In January 2014, Amy Johnson Crow of the Ancestry blog No Story Too Small issued the 52 Ancestors in 52 Weeks Challenge.
The premise: write once a week about a specific ancestor. It could be a story, a biography, a photograph, a research problem — any that focuses on that one ancestor. The next week, write about a different ancestor. In 52 weeks, you’ll have taken a closer look at 52 people in your family tree… and maybe learned a little bit more about them in the process.
HARRY PALMERSTON WILLIAMS was my maternal Grandfather’s (John Nelson Moore 1889-1980) 2nd cousin. I never heard my Grandfather talk about him and I am surprised because he was a very famous person in the early 1900’s. He was a businessman, politician, and an aviation entrepreneur in
. He became a noted aviator and co-owner of the
Wedell-Williams Air Service Corporation that dominated air racing in the Louisiana
during the Golden Age of Aviation. United States
Harry Williams was born in
to Frank Bennett Williams and Emily
Williamson Seyburn on October 6, 1889. Patterson, Louisiana
Harry Williams first started working in his father’s Cypress Lumber Company but became fascinated with flying. In 1927, spurred by the news of the Lindbergh solo flight across the
Atlantic, he had purchased a similar Ryan monoplane from Jimmy Wedell a noted race pilot. After
working closely with Jimmy Wedell learning to fly, Harry Williams formed a partnership with Wedell and his brother, Walter Wedell, that resulted in the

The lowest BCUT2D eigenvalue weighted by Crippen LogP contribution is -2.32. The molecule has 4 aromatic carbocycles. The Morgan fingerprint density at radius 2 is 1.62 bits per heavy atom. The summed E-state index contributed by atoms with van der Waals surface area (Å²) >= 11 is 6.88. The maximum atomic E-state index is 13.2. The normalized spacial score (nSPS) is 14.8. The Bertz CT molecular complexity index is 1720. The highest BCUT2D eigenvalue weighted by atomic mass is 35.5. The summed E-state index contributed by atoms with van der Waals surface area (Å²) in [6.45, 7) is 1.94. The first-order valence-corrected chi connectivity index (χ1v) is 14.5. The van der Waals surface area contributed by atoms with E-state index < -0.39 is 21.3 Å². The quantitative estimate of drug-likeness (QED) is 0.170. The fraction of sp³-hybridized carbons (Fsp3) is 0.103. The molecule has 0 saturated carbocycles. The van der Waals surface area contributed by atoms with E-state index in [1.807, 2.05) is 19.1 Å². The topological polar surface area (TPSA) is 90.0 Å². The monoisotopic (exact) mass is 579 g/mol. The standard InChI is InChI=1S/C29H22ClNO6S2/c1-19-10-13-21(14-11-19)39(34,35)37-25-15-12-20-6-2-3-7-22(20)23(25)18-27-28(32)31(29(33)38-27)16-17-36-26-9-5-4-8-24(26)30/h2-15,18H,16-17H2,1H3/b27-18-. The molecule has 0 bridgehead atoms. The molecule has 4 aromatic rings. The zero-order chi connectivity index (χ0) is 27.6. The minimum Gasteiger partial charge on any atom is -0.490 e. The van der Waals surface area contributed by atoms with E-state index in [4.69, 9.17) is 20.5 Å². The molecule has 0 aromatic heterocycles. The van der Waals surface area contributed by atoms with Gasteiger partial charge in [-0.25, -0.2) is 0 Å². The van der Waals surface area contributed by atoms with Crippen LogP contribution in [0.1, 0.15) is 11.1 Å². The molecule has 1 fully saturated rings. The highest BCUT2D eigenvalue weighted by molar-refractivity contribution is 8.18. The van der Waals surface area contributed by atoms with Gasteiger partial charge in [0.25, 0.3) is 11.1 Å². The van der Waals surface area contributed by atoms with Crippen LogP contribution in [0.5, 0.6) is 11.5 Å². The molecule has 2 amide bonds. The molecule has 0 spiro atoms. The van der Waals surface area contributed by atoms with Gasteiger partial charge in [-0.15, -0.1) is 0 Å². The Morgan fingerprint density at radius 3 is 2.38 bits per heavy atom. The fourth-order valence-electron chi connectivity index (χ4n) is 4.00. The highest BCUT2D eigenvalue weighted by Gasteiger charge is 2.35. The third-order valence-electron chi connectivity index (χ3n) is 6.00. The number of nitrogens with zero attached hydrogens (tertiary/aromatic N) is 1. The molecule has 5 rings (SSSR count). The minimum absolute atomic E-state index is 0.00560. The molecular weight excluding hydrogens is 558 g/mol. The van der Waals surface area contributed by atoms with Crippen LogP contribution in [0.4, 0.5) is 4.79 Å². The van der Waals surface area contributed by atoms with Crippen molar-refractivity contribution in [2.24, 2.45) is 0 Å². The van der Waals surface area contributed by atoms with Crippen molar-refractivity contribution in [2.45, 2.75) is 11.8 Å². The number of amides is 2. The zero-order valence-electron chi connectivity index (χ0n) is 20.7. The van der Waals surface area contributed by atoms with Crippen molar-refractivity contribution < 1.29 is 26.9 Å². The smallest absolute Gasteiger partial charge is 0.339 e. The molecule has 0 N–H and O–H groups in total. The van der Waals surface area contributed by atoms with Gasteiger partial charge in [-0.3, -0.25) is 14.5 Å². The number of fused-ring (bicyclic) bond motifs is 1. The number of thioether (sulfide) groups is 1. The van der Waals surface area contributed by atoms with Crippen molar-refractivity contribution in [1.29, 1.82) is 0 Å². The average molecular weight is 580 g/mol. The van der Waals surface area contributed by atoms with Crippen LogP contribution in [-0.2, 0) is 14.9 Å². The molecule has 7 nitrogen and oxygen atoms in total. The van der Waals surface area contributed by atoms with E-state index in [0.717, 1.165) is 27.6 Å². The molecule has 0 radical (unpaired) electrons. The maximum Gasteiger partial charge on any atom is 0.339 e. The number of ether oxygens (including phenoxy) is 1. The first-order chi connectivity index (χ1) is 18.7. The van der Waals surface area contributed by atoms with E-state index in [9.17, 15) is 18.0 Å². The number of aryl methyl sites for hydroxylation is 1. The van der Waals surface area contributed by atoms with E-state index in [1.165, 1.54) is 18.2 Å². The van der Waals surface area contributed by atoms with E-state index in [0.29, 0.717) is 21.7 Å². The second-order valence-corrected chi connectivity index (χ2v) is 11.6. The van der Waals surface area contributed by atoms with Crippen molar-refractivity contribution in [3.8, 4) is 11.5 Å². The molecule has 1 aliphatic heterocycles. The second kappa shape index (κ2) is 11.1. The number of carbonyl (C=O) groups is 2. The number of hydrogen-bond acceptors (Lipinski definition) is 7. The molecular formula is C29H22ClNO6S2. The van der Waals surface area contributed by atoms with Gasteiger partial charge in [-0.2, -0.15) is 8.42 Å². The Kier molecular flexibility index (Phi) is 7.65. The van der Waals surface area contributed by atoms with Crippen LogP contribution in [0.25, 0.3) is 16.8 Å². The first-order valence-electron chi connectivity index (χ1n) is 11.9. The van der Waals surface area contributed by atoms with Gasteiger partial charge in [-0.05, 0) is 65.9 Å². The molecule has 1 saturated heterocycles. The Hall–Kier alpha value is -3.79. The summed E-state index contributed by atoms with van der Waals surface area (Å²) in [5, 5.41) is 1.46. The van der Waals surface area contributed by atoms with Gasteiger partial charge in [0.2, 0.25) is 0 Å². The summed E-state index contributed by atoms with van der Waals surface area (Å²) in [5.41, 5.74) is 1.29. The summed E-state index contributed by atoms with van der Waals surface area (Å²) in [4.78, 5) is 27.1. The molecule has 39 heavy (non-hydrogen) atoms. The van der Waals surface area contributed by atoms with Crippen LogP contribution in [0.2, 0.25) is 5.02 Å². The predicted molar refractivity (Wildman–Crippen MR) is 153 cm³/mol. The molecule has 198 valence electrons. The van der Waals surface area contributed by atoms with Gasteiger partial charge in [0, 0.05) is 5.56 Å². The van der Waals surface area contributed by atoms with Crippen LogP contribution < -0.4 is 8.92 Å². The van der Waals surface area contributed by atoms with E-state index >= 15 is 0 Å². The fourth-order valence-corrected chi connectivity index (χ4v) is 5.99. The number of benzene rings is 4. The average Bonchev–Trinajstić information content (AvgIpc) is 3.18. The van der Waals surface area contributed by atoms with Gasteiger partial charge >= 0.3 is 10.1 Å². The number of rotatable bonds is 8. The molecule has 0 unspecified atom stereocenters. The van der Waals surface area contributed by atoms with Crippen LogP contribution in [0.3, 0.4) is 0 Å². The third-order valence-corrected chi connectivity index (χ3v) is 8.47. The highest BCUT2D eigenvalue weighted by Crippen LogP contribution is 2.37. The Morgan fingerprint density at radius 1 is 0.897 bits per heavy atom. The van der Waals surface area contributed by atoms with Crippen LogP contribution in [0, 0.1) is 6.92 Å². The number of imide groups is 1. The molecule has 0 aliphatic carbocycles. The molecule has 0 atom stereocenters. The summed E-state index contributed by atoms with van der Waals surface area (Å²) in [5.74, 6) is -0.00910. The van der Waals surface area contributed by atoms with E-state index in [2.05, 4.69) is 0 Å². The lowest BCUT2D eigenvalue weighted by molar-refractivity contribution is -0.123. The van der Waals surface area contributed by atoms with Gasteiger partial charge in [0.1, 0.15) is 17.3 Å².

formation of Wedell-Williams Air Service Corporation in 1928, based in
The Wedell-Williams Air Service Corporation provided a passenger service from
New Orleans to ’s first commercial
airline and also they started their own postal air service, as well as
operating a flying school. Houston,
Harry served in WW 1 as a Lieutenant in the Engineers Corp. and met his wife during a War Bonds Tour. She was a film star, Marguerite Clark. They married August 19, 1918.
They lived in
parents in a house that now is the Milton Latter Library on New Orleans St. Charles Street.
On May 19, 1936, as Harry Williams was returning from
The loss of Harry Williams, along with the recent deaths in air crashes of both Wedell brothers who had co-founded the company along with the company test pilot, led his wife, Marguerite Clark Williams, , to sell the assets of the company in 1937 to Eastern Air Lines. The new owner, Captain Eddie Rickenbacker, folded in the Wedell-Williams Air Service Corporation into the larger airline operation, gaining the coveted mail route from